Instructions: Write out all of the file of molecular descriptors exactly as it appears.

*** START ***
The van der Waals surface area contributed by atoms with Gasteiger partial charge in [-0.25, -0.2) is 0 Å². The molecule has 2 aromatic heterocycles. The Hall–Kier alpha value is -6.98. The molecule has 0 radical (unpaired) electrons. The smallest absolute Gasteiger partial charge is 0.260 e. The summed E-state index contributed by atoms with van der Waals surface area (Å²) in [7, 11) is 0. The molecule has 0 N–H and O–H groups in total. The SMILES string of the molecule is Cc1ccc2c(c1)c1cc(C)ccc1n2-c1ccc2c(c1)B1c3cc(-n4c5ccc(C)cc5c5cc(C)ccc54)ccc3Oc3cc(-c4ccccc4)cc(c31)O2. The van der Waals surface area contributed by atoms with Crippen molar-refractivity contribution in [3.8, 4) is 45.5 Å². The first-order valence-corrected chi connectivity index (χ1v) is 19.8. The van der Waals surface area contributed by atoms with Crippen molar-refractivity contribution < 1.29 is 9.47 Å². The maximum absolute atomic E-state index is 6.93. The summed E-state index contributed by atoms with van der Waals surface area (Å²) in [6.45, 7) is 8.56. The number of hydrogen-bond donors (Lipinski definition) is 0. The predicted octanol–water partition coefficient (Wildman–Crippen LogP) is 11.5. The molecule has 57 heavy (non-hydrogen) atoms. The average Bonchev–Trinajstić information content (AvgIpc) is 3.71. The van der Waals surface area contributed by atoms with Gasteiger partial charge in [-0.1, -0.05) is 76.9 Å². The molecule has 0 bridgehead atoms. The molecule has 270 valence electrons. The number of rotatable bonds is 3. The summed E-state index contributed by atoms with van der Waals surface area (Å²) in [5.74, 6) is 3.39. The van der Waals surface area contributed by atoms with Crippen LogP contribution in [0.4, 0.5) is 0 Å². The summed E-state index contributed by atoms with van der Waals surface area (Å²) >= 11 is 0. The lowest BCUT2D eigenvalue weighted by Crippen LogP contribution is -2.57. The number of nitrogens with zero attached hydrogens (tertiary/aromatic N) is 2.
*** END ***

The van der Waals surface area contributed by atoms with Gasteiger partial charge in [-0.25, -0.2) is 0 Å². The molecule has 2 aromatic heterocycles. The Hall–Kier alpha value is -6.98. The molecule has 0 radical (unpaired) electrons. The smallest absolute Gasteiger partial charge is 0.260 e. The summed E-state index contributed by atoms with van der Waals surface area (Å²) in [7, 11) is 0. The molecule has 0 N–H and O–H groups in total. The SMILES string of the molecule is Cc1ccc2c(c1)c1cc(C)ccc1n2-c1ccc2c(c1)B1c3cc(-n4c5ccc(C)cc5c5cc(C)ccc54)ccc3Oc3cc(-c4ccccc4)cc(c31)O2. The van der Waals surface area contributed by atoms with Crippen molar-refractivity contribution in [3.8, 4) is 45.5 Å². The first-order valence-corrected chi connectivity index (χ1v) is 19.8. The van der Waals surface area contributed by atoms with Crippen molar-refractivity contribution < 1.29 is 9.47 Å². The maximum absolute atomic E-state index is 6.93. The summed E-state index contributed by atoms with van der Waals surface area (Å²) in [6.45, 7) is 8.56. The number of hydrogen-bond donors (Lipinski definition) is 0. The predicted octanol–water partition coefficient (Wildman–Crippen LogP) is 11.5. The molecule has 57 heavy (non-hydrogen) atoms. The average Bonchev–Trinajstić information content (AvgIpc) is 3.71. The van der Waals surface area contributed by atoms with Gasteiger partial charge in [-0.1, -0.05) is 76.9 Å². The molecule has 0 bridgehead atoms. The molecule has 270 valence electrons. The number of rotatable bonds is 3. The summed E-state index contributed by atoms with van der Waals surface area (Å²) in [5.74, 6) is 3.39. The van der Waals surface area contributed by atoms with Crippen LogP contribution in [0.4, 0.5) is 0 Å². The summed E-state index contributed by atoms with van der Waals surface area (Å²) >= 11 is 0. The lowest BCUT2D eigenvalue weighted by Crippen LogP contribution is -2.57. The number of nitrogens with zero attached hydrogens (tertiary/aromatic N) is 2.